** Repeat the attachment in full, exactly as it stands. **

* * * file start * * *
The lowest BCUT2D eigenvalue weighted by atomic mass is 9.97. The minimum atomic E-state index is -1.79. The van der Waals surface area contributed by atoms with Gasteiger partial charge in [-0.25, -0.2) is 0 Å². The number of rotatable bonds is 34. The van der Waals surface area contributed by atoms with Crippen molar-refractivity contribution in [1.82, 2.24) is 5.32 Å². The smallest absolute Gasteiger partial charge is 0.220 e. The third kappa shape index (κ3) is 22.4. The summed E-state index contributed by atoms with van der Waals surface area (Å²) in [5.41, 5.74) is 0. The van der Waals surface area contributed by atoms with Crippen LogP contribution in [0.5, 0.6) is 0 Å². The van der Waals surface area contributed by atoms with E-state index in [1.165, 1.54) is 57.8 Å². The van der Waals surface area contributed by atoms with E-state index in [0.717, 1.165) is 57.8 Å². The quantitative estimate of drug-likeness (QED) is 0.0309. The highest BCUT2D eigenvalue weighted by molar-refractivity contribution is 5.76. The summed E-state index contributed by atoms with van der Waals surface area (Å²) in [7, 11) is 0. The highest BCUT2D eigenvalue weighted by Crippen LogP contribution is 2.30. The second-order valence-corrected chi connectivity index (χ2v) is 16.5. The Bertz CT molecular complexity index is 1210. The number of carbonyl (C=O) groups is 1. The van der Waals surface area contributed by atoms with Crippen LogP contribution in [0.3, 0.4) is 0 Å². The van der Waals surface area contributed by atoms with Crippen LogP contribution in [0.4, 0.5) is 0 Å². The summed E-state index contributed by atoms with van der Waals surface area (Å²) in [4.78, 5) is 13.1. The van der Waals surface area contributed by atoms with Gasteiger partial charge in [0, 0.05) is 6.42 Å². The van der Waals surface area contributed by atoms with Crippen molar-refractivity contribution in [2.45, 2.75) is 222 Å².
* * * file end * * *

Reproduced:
The lowest BCUT2D eigenvalue weighted by atomic mass is 9.97. The minimum atomic E-state index is -1.79. The van der Waals surface area contributed by atoms with Gasteiger partial charge in [-0.25, -0.2) is 0 Å². The number of rotatable bonds is 34. The van der Waals surface area contributed by atoms with Crippen molar-refractivity contribution in [1.82, 2.24) is 5.32 Å². The smallest absolute Gasteiger partial charge is 0.220 e. The third kappa shape index (κ3) is 22.4. The summed E-state index contributed by atoms with van der Waals surface area (Å²) in [5.41, 5.74) is 0. The van der Waals surface area contributed by atoms with Crippen LogP contribution in [0.5, 0.6) is 0 Å². The van der Waals surface area contributed by atoms with E-state index in [1.165, 1.54) is 57.8 Å². The van der Waals surface area contributed by atoms with E-state index in [0.717, 1.165) is 57.8 Å². The quantitative estimate of drug-likeness (QED) is 0.0309. The highest BCUT2D eigenvalue weighted by molar-refractivity contribution is 5.76. The summed E-state index contributed by atoms with van der Waals surface area (Å²) in [7, 11) is 0. The highest BCUT2D eigenvalue weighted by Crippen LogP contribution is 2.30. The second-order valence-corrected chi connectivity index (χ2v) is 16.5. The Bertz CT molecular complexity index is 1210. The number of carbonyl (C=O) groups is 1. The van der Waals surface area contributed by atoms with Crippen LogP contribution in [0.3, 0.4) is 0 Å². The van der Waals surface area contributed by atoms with Crippen LogP contribution in [0.4, 0.5) is 0 Å². The summed E-state index contributed by atoms with van der Waals surface area (Å²) in [4.78, 5) is 13.1. The van der Waals surface area contributed by atoms with Gasteiger partial charge in [0, 0.05) is 6.42 Å². The van der Waals surface area contributed by atoms with Crippen molar-refractivity contribution in [2.45, 2.75) is 222 Å².